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Summary:

It will probably come as no surprise to WebWorkerDaily readers that a recent survey found that 70 percent of information workers don’t believe status meetings help them accomplish work tasks. Additionally, almost 40 percent of respondents feel that such meetings are a waste of time.

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It will probably come as no surprise to WebWorkerDaily readers that a recent survey found that 70 percent of information workers don’t believe status meetings help them accomplish work tasks. Additionally, almost 40 percent of respondents feel that such meetings are a waste of time, even though 55 percent of respondents spend one to three hours per week attending such meetings.

The survey also found that 67 percent of respondents spend between one to four hours per week just preparing for status meetings, and 59 percent said that preparing for status meetings often takes longer than the meeting itself. In addition, 57 percent of those surveyed indicated that they multitask during status meetings — so maybe there’s more work getting done than one might think!

The survey was conducted online within the United States from June 6–8, among 2,373 information workers. It was undertaken by Harris Interactive on behalf of Clarizen, the project management system that Thursday covered a few months ago. The survey defined a status meeting as one in which team members are updated on progress and completion of tasks. Brainstorming, strategy and planning meetings were not included.

If you’re finding your meetings unproductive, there are a number of tools available to help, including meetin.gs and yaM. Many of the project management apps that we cover are intended, among other things, to help keep team members updated on project status and what their colleagues are doing and so reduce the time spent in meetings. And there are some techniques, like the Google system that Imran reported on last year, for making meetings more productive.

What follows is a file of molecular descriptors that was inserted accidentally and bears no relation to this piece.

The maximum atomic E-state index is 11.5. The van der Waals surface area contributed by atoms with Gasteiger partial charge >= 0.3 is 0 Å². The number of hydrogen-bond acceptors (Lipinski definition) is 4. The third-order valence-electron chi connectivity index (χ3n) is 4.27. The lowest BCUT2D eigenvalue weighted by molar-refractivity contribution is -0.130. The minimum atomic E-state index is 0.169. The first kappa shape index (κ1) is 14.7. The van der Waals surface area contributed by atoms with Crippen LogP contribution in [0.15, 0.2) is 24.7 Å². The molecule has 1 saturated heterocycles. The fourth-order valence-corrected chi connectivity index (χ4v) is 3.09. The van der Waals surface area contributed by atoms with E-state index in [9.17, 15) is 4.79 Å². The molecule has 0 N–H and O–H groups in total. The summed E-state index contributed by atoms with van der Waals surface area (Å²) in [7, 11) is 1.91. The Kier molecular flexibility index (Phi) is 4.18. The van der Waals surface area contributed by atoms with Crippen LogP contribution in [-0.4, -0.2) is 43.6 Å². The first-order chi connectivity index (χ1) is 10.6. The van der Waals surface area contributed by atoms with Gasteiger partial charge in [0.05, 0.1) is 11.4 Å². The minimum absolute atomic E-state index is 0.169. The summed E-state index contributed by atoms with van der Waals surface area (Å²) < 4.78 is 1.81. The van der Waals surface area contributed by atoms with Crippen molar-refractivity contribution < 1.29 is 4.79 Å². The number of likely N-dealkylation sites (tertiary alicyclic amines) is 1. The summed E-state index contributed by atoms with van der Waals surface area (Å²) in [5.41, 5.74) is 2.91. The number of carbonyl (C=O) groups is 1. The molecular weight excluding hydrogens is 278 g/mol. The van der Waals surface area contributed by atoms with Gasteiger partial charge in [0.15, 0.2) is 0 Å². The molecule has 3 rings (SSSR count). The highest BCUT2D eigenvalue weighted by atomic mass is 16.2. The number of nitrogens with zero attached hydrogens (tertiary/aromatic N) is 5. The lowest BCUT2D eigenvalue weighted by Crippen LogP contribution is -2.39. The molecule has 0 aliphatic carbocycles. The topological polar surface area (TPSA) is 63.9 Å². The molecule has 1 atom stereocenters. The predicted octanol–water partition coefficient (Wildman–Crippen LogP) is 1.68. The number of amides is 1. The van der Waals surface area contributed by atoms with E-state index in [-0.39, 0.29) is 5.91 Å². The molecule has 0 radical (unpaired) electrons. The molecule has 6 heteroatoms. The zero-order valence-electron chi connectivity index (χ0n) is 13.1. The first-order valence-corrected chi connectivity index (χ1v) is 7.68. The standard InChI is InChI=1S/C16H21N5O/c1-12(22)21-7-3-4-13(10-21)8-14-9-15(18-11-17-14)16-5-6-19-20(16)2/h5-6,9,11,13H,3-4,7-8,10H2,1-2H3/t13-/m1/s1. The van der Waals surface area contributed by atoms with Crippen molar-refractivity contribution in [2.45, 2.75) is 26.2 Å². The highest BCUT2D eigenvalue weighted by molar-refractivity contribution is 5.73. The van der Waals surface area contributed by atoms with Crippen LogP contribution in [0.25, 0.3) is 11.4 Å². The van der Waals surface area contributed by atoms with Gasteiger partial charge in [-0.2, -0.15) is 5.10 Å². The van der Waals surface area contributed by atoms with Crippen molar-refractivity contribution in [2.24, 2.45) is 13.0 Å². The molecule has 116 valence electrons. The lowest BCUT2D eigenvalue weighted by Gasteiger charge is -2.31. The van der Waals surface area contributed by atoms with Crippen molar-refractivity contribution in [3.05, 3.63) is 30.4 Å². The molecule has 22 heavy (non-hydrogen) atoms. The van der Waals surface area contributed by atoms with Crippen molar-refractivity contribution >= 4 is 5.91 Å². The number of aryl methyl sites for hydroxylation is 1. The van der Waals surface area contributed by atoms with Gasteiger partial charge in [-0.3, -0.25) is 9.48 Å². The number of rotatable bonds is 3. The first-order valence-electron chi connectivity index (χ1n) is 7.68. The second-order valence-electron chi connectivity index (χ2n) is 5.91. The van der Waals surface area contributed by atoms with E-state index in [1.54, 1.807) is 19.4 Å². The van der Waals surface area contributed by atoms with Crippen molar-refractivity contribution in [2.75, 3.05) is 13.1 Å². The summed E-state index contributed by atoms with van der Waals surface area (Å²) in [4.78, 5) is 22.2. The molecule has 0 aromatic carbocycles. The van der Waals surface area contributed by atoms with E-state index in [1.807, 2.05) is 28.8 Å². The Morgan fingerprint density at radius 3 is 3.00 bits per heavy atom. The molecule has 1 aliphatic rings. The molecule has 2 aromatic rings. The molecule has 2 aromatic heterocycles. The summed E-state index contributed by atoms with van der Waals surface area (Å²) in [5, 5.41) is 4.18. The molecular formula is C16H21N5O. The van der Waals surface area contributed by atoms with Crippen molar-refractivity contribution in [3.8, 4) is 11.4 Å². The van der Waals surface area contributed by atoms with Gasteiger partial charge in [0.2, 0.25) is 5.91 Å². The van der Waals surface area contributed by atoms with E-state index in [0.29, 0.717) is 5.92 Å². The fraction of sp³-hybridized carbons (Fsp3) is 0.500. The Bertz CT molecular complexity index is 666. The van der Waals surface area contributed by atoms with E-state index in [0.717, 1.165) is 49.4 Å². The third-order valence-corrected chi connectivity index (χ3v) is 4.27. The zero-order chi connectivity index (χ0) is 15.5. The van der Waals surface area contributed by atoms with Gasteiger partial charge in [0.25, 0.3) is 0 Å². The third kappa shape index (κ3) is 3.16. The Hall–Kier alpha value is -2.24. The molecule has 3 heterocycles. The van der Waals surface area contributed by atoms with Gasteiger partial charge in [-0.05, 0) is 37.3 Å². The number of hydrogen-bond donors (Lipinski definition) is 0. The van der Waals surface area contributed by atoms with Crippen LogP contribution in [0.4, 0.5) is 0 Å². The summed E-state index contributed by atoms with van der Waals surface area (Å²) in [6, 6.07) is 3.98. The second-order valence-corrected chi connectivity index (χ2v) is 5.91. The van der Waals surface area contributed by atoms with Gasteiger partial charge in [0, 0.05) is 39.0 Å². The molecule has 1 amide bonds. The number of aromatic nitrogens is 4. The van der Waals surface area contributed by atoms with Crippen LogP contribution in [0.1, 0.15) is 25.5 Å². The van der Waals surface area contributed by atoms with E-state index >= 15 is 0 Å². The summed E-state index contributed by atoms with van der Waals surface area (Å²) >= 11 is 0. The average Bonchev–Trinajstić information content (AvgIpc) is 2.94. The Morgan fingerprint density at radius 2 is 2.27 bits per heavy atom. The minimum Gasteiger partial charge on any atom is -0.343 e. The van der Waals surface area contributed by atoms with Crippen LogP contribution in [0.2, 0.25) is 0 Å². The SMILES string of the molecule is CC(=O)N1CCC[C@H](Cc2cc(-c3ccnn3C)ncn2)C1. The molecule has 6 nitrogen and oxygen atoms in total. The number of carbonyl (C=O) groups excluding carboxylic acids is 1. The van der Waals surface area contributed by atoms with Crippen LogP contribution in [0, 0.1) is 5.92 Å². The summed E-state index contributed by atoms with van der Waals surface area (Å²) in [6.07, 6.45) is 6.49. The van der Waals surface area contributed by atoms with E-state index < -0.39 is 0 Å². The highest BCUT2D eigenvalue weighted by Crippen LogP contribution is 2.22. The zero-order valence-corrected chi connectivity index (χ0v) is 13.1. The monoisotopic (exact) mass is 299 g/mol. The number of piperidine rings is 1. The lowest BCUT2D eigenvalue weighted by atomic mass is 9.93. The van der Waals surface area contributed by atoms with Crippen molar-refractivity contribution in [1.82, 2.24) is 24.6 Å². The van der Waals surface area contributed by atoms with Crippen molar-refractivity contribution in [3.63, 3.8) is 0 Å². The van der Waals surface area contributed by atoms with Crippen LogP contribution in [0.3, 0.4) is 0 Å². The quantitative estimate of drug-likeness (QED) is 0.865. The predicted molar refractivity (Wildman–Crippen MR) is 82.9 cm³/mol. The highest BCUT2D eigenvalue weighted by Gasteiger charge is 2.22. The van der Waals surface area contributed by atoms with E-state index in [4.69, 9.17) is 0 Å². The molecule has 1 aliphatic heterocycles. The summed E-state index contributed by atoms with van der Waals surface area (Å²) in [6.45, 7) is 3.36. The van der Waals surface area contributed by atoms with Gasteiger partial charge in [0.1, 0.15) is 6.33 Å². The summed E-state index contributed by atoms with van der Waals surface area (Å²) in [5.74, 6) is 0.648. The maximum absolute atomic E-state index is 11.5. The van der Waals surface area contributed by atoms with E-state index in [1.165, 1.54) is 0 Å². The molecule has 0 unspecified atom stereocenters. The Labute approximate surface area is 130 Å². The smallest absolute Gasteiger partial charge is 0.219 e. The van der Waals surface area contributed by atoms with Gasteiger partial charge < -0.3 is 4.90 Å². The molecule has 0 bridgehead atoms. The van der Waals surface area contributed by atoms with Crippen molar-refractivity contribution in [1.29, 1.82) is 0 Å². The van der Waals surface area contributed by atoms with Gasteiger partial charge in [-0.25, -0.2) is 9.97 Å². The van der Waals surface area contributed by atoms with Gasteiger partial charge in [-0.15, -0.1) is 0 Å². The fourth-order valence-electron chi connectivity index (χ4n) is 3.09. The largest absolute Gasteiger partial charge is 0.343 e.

How much time do you spend in meetings? Are they productive?

Photo by stock.xchng user wagg66

  1. Matthew Frederick Wednesday, June 29, 2011

    Seems like the results are as obvious as the question: of course status meetings don’t help non-managers get work done because that’s not what they’re for. Status meetings are for bringing project managers and upper management up to speed on a project. Why would anyone think they were about getting work done?

    They’re almost always a tremendous waste of everyone’s time, mind you, but if you want to find out how useful they are you need to ask the right people the right question.

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  2. any meeting with over 3 participants (or 10 ppt slides) is public masterbation! send me the summary please!!”

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  3. Your spot on Matthew. One has to question the discipline and experience of the companies that these people worked at. If a status meeting is run incorrectly than it will be ineffective, and one might even extend this subject to say that just about all meetings that are not managed correctly are a waste of time.

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  4. I totally agree with the results of the survey. Even though a little obvious, as Matthew said, companies continue to spend hours on update meetings. They should rethink their ideas and routine and work towards something more productive.

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